Can food and religiosity be combined in a healthy way? +Catholicos Scholarios-Gennadius III, OSB Vicar General of America, asks.
It has been historically customary for the faithful to be regaled most Sunday mornings with stories and parables demonstrating the negative consequences of our choices and actions. For instance, we recall the parable of the “Withered Fig Tree” (Mark 11:20-26), which represented a lack of faith, along with many others related to sin. Additionally, there is the teaching by Saint Paul in 1 Corinthians 3:16 that our bodies are the temple of the Holy Spirit and therefore are holy and should be revered and cared for.
However, in many churches, the morning sermon is often followed by a sumptuous, calorie-laden feast in the parish or church hall. Additionally, many religious groups also celebrate the many feasts and special occasions such as birthdays or anniversaries with extensive banquets, or seek to raise funds through the sale of nutritionally questionable products often purchased by or for the children of such organizations.
As the above illustrates, there is a long tradition combining consumption habits with faith practices, which begs the question is “Faith and Food an Unhealthy Combination?” This question can be answered in part by considering the physical image of many local faith leaders and the measurement of their “girth” suggesting a certain amount of circumspection that this image projects. In the land of plenty, free expression and demonstration of faith, many faith leaders are beginning to make this unhealthy association between faith and food as in the case of the Rev. Susan Johnson Cook during her keynote address during the Howard University School of Divinity Convocation November 3, 2010 in Washington, DC. Rev. Cook said dramatically “We need a holy alignment [mind, body and soul.]” This statement acknowledged the unhealthy alliance between food and faith in many churches where many members are suffering from the physical devastation caused by obesity, high blood pressure, Type 2 diabetes and reduced life spans, inconspicuously wrapped in the cloak of religiosity celebrated with food (Freeman, p. 5, 2010).
However, this is not just an American problem because according to the online magazine Christian Today in its November 4, 2010 publication, “A new global initiative is seeking to change attitudes among faith communities to the way in which food is produced, purchased and consumed (Hutt, 2010). This report is somewhat ironic considering the extensive starvation taking place around the world. Nevertheless, the Faith and Food initiative makes the obvious connection that “eating is a moral and spiritual act, which as suggested above conflicts with the faith teaching that the body is the temple of the Holy Spirit.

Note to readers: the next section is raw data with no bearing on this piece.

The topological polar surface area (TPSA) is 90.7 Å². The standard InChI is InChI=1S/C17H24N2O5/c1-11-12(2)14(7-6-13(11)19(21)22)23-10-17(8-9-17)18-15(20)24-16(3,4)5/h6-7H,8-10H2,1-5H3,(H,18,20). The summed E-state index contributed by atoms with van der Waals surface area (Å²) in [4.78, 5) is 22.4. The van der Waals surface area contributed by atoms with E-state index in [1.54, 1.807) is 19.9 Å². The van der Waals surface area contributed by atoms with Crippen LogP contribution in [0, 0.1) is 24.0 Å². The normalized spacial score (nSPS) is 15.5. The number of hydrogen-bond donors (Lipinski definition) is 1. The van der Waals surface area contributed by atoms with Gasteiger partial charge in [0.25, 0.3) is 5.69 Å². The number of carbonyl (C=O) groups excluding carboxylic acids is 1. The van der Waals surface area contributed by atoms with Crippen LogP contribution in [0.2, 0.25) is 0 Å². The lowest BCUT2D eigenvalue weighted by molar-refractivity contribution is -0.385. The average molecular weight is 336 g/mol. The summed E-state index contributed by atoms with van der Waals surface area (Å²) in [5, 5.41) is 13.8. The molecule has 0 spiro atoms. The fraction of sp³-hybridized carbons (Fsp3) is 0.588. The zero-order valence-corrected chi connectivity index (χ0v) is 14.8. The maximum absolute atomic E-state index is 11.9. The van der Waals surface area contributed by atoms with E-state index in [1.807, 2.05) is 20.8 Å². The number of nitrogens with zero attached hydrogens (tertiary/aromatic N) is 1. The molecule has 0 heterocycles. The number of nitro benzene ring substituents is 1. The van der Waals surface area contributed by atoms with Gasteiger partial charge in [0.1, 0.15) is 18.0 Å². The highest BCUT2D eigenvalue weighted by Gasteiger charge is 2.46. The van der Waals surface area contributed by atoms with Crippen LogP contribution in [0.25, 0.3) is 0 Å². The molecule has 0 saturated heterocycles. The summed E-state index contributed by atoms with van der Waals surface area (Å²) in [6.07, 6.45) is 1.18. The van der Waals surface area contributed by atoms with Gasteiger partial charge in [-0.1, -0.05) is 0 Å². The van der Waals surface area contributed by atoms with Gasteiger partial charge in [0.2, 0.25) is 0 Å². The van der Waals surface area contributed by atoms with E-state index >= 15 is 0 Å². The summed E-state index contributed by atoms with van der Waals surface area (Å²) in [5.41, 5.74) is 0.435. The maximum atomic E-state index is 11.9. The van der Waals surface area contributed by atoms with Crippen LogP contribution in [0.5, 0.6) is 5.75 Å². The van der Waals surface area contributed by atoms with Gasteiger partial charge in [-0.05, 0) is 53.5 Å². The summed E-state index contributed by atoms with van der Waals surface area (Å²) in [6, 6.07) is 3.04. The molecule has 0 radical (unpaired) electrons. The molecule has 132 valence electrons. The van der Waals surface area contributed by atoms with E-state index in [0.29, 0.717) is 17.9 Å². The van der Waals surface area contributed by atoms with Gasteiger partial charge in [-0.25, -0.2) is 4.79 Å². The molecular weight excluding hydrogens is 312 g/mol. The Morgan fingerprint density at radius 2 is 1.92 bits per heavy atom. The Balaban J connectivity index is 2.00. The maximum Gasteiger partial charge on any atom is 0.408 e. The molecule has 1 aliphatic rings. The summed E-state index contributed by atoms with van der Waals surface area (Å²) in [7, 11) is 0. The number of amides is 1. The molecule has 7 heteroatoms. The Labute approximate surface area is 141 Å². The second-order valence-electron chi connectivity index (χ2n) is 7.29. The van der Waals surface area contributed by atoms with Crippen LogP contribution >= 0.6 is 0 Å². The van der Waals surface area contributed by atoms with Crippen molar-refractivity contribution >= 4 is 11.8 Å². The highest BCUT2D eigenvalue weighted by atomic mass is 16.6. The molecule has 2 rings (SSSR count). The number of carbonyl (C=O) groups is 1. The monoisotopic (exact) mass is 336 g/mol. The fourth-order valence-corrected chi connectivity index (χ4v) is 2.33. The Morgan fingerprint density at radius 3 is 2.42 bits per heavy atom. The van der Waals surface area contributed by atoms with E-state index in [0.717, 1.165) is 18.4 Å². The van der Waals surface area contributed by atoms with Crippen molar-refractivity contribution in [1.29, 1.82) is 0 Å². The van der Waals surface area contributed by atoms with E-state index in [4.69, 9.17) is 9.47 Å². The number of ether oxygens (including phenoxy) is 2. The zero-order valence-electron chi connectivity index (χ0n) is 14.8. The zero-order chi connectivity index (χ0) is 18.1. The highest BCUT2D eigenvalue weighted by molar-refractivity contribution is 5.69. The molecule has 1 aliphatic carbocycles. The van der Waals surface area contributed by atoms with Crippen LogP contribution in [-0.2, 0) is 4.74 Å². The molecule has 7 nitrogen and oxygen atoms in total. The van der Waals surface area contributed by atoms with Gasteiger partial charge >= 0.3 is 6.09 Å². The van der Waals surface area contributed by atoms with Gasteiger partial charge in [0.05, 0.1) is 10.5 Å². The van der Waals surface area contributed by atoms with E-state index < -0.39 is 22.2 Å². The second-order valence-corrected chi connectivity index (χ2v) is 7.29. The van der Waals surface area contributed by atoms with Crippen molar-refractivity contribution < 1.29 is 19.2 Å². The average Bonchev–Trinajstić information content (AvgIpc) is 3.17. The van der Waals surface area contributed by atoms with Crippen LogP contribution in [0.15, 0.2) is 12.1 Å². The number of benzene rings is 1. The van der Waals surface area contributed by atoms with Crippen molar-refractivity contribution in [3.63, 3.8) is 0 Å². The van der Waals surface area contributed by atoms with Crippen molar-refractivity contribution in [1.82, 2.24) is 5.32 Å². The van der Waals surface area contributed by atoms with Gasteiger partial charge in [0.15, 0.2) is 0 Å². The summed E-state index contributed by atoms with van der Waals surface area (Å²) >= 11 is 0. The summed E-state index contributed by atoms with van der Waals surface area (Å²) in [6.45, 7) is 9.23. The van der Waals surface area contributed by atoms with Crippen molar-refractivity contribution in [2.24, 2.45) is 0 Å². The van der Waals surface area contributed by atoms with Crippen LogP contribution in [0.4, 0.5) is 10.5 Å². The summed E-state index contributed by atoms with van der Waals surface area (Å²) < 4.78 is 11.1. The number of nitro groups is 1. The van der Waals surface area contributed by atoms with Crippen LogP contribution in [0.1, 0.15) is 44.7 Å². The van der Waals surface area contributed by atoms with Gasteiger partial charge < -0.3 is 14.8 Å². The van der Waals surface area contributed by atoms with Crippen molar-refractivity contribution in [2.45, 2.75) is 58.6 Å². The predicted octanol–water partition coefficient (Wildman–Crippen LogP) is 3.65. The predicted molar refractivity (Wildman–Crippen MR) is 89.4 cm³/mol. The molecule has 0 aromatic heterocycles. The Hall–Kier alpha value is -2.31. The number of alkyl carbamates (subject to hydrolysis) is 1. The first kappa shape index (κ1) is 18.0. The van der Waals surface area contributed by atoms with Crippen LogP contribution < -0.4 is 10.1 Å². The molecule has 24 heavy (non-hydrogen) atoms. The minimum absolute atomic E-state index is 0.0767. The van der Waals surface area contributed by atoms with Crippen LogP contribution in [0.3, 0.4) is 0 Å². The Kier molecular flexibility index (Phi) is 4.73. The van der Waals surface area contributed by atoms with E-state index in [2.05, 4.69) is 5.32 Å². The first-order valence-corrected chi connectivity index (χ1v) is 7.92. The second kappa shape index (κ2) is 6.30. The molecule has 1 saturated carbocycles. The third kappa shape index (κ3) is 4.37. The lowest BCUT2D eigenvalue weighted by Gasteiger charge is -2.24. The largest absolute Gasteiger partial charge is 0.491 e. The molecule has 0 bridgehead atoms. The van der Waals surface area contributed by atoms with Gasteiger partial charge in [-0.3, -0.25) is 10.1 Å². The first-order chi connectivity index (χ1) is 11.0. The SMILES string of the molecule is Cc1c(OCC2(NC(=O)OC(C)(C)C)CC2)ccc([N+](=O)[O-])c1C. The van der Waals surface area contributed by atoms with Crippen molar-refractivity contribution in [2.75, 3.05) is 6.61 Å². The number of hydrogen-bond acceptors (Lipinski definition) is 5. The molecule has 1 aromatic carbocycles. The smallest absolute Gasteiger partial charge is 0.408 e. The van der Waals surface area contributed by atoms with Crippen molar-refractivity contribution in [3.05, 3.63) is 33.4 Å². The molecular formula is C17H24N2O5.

As the foregoing indicates, the unhealthy consumption of large amounts of food, high caloric and fat intake and non-existent physical activity is inherently Unchristian and contains questionable moral and spiritual practices. Therefore, the question arises as to whether one can literally “eat” themselves unto damnation? This may seem somewhat excessive and exaggerated, however, if we accept that our bodies are in fact temples of the Holy Spirit and our behavior continues to defile that temple where does the lack of moral and spiritual responsibility lead?
In partial answer to this question, it is necessary to contemplate those who occupy positions as religious leaders and obvious “icons” of religious disobedience. Are we as religious leaders providing an example worthy of emulation? We have a moral obligation to not just “preach” but also to “teach” by example through the exposition of good health practices, accompanied by teaching and advocating healthy behaviors from the “pulpit” or “ambo.” We can dramatically demonstrate our faithful obedience to the Gospel by driving unhealthy food vendors from the “Father’s house” in imitation of Jesus driving out the money lenders, because the Church should be a house “prayer.”
As religious leaders we have a moral and spiritual obligation to model and teach healthy eating, exercise and maintenance of the “temple.”
Freeman, Macy L. “School of Divinity convocation focuses on health and well-being.” District Chronicles [Washington, DC] 4 Nov. 2010: 5. Print.
Hutt, Brian. “Faith groups challenged to change attitudes to food.” Christian Today. N.P., 4 Nov. 2010. Web. 11 Nov. 2010. .